My Daughter, the Quitter

Never give up!

Try hard until the end!

If you want more sweet potato fries, you better finish that organic corndog!  

I was taught, and also impress upon my kids, that it’s important to finish. Quitters never win, and winners get all the full-ride scholarships. Or something like that. But the other night, during our sacred lights-out-she’ll-tell-me-anything-time my daughter and I share at bedtime, she made me reconsider.

Apparently, my daughter and a handful of school friends had recently formed a small, um, "band" called The Specials. Maybe you’ve heard of them? (Kidding! I promise you haven’t.) They practiced on sporadic bus rides home and at second recess. My daughter was Lead Guitarist, which she informed me with a level of sincerity normally reserved for Supreme Court nominations.

Two important notes: 1) My daughter doesn’t play the guitar and 2) the guitar was a rubber band attached to a pencil.

But if there’s one thing parenting teaches you, it’s how to play along.

The reason she was telling me about The Band was because she was quitting The Band. Not because she didn’t get to be the part she wanted. Or because they weren’t playing the right songs. Or that all of their instruments were made from half-used school supplies, which you’d think would have messed with the vibe a little.

Nope, she was quitting because they had failed to include another girl who my daughter was friends with. She felt bad for her other friend, who also really wanted to be part of the band.

 If my daughter is ever in a band, I hope this is her album cover.

If my daughter is ever in a band, I hope this is her album cover.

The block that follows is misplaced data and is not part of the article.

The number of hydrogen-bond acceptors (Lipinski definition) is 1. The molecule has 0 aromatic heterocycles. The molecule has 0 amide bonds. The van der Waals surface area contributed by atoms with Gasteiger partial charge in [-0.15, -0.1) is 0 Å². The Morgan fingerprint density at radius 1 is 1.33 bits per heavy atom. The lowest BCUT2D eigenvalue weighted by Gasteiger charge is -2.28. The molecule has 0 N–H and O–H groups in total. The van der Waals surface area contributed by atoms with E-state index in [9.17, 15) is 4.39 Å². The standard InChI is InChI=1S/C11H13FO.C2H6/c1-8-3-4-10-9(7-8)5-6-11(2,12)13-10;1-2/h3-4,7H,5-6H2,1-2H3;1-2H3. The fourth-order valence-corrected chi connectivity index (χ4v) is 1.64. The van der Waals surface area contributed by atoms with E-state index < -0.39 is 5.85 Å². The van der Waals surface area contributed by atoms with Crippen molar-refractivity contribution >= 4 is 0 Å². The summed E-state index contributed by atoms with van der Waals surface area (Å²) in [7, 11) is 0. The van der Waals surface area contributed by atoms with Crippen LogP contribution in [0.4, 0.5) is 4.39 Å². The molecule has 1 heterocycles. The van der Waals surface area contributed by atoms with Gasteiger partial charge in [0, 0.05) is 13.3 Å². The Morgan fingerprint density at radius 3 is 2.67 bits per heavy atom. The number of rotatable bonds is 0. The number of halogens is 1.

She was quitting based on kindness. Because in her heart, she empathized with how her friend felt, being left out. She understood how bad it would feel if the tables were turned.

My kids don’t roll their eyes or blatantly ignore me (yet), but after a long, heartfelt soliloquy on the importance of being kind above all else, it’s not uncommon for them to say something profound like, “Does this shadow look like a camel to you?” or “I wanna add Space Batman to my birthday list!”

So while it sounds small, her act of kindness and compassion and bravery even, (4th grade girls can be little biotches, let’s face it) made me so proud. It showed me that my husband and I are getting through, even if it doesn’t always seem like it.

We may not be cultivating a rock star, (or maybe we are?) but we’re definitely helping form little people who will spread joy in so many other ways. Sure, music is important. But I think the world could use a lot more kindness and a few less lead guitarists.

The Specials, as it turned out, quickly disbanded altogether. I think the remaining members lost the microphone (a pencil) and the drums (an eraser you hit with a pencil.)

My daughter is still friends with all her former band mates, and is currently exploring a solo career in fashion design. Which also involves lots of pencils.